Finally, after weeks of trying to get into meditation again, a breakthrough!
I’ve been sitting only randomly, not being very consistent in anything, trying to focus on one of the lojong slogans each day to keep my daily life stuff from slipping too far, but all the demons that plague the meditator have been active! A few weeks ago, I did begin doing weekly yoga class again, since my wife resumed teaching the class, and that seems to have helped some, but the host of problems has continued.
I suppose that sleepiness has been my hardest problem to deal with. I think it’s part of the way depression works – at the risk of making it seem I actually think demons exist, it feels like something is trying to prevent me from accessing this thing which could really help with the depression! So I fall asleep while trying to meditate.
Of course, there are other difficulties that are fairly common to meditation, such as mental chatter and finding excuses not to sit. All of them have been taking their turn at thwarting my efforts.
But Wednesday I had a very powerful and liberating meditation.
As I mentioned, I have been practicing Vipassana for the last few years, and I also volunteer to help with registering students for the 10-day meditation courses and other work at the Vipassana Center nearby. Until recently, I was there several times a month helping with various tasks.
Part of the difficulty I have had with my practice recently stems from developing a lot of doubt – not the Great Doubt of Zen, which is a positive thing, but sort of a petty, peevish little doubt about the legitimacy of my practice and whether I would ever be able to make the progress I’d like to in a practice that comes from a fairly strict ascetic tradition. This created an undercurrent of negativity that interfered with not only my meditation practice but my willingness to continue with the service I’ve been giving for the past few years.
Then just last week, I noticed myself feeling a tiny bit more positive – maybe the things I’ve been doing, the commitment to blog about it, whatever, has helped some. The tiny opening made me decide I could go out to the Center for my usual registration role on Wednesday afternoon, so I set it up.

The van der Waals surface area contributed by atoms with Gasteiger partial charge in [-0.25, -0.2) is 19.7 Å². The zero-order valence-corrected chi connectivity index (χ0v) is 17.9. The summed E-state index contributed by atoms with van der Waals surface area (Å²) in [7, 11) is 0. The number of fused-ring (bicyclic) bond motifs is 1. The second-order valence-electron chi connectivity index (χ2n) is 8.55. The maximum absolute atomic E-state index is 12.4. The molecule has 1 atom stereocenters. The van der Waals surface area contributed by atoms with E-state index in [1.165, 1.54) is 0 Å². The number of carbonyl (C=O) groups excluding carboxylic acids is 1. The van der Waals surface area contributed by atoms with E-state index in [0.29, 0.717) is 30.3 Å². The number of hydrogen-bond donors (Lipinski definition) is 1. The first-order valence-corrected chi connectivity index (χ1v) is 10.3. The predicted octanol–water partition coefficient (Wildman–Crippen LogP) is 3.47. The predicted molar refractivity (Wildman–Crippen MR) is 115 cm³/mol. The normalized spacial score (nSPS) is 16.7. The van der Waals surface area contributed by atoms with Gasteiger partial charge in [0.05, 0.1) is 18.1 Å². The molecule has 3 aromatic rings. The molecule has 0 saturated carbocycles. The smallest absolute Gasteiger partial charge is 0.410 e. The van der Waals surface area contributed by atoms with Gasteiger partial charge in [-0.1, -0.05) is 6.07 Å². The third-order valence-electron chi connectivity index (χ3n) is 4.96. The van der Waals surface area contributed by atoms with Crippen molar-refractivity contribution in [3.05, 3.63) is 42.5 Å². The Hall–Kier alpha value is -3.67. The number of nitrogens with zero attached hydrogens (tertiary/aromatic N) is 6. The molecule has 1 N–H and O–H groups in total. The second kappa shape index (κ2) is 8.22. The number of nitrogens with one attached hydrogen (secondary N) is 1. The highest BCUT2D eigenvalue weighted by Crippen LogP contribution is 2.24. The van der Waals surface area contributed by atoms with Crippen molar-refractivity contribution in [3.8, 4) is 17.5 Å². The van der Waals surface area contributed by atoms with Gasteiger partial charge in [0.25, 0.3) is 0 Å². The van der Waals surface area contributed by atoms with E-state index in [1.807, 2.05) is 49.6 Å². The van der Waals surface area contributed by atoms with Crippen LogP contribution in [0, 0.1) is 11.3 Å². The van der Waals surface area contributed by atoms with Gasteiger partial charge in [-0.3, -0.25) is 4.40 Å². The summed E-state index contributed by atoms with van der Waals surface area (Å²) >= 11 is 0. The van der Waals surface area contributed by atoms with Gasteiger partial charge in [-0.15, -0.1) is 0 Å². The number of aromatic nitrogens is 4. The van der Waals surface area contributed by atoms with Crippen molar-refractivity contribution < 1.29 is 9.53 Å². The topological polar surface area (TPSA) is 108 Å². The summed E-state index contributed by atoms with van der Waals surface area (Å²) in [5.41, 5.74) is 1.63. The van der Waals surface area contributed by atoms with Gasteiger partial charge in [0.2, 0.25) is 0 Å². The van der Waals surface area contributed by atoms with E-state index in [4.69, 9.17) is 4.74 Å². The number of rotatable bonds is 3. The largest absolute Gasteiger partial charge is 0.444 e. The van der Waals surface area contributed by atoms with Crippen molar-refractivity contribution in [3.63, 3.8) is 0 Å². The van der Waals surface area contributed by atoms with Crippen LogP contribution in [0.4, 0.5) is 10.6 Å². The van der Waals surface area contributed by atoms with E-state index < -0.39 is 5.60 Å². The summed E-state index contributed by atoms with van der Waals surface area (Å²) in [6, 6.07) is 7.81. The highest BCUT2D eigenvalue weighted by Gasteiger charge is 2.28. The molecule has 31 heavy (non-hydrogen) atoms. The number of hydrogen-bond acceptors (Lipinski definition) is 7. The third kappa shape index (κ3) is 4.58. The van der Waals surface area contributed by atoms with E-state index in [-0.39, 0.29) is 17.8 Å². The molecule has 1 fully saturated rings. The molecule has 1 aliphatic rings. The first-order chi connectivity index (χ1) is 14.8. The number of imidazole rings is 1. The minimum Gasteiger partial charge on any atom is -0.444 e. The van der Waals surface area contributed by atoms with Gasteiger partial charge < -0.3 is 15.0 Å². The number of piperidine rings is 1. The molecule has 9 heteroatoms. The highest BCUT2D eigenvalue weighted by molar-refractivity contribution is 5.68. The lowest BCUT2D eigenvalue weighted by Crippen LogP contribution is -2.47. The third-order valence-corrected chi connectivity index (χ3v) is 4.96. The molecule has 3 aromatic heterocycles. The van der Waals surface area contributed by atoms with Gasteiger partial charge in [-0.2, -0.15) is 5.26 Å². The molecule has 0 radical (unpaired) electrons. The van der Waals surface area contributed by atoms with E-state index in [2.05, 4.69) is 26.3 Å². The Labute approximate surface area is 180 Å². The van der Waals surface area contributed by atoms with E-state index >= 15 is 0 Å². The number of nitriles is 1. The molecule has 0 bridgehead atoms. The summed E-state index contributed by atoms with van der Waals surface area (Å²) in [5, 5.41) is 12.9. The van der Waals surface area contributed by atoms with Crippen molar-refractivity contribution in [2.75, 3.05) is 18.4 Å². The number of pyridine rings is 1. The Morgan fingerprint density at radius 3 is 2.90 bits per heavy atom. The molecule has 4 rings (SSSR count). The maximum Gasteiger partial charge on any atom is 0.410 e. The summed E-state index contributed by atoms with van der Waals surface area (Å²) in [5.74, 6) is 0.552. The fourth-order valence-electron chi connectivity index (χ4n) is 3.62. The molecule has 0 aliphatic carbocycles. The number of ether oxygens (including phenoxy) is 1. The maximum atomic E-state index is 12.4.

As normal, when coming to the Center for service, I made plans to do an hour meditation after arriving. The teachers for the course were doing a meditation that involves a recorded sutra recitation, so they said I could join them for that. The recitation is a very intense and moving one which I had only heard parts of before, and I went into it happy to have the experience.
I was sleepy off and on in the middle of the meditation, but then somewhere near the end I think I went into a very deep meditation. Of course, I wasn’t aware of being in that state as it was happening, but because of what happened next, I realized I was.
There were no precursor thoughts, no context of thinking in which to put what happened, but suddenly my eyes popped open and I was very intensely aware of a single sentence: My life is a garden in the desert.
Okay, so it doesn’t sound earth-shaking or maybe not even particularly insightful. But it came to me with a power and intensity that I can’t begin to describe. As I sat there, a bit stunned, wondering where this came from – this kind of thing doesn’t happen to me generally, in fact, it’s never happened before – tears began to stream down my face as the deeper significance of the sentence began to grow in my mind.
Again, I can’t begin to explain all the fullness of the meaning as it came to me, as most of it was non-verbal, but the short version is that I realized that my negativity was really stupid. I realized that I was really stupid to not appreciate how wonderful my life is, how wonderful and precious every moment is. At some point I just asked myself, what am I doing?!?
Since then, I have felt a tremendous release and clarity about things, and I realize – not just intellectually, but in my body – that the depression was creating all those negative thoughts and ideas.
And I think I’m back.
Really does sound like you are back John. I’ve been re-reading some of your older posts and remembering why I started following this blog in the first place. You have been on a fascinating journey. Would love to have the password for your book.
Thanks Maryanne… I’m enjoying our correspondence, and I think it’s helped and inspired me greatly to know we’re kinda on the same path here… I’m happy you want to look at the book… the password is just ‘johnsbook’- it’s a bit intense maybe, with the war and all, so don’t feel obligated to read it if it’s not your cup of tea! But glad you’re interested!
Hello John, great reading this story and your coming back to such a deep meditation. The garden in the desert seems to have been just the vibe you needed at that moment, and it is a beautiful image! I had those sleepy moments at my 10 day retreat as well, and the teacher (and Goenka) says it means that your mind does not want to meditate… Now, back home, I hardly have those moments any more… Thank you for your writings!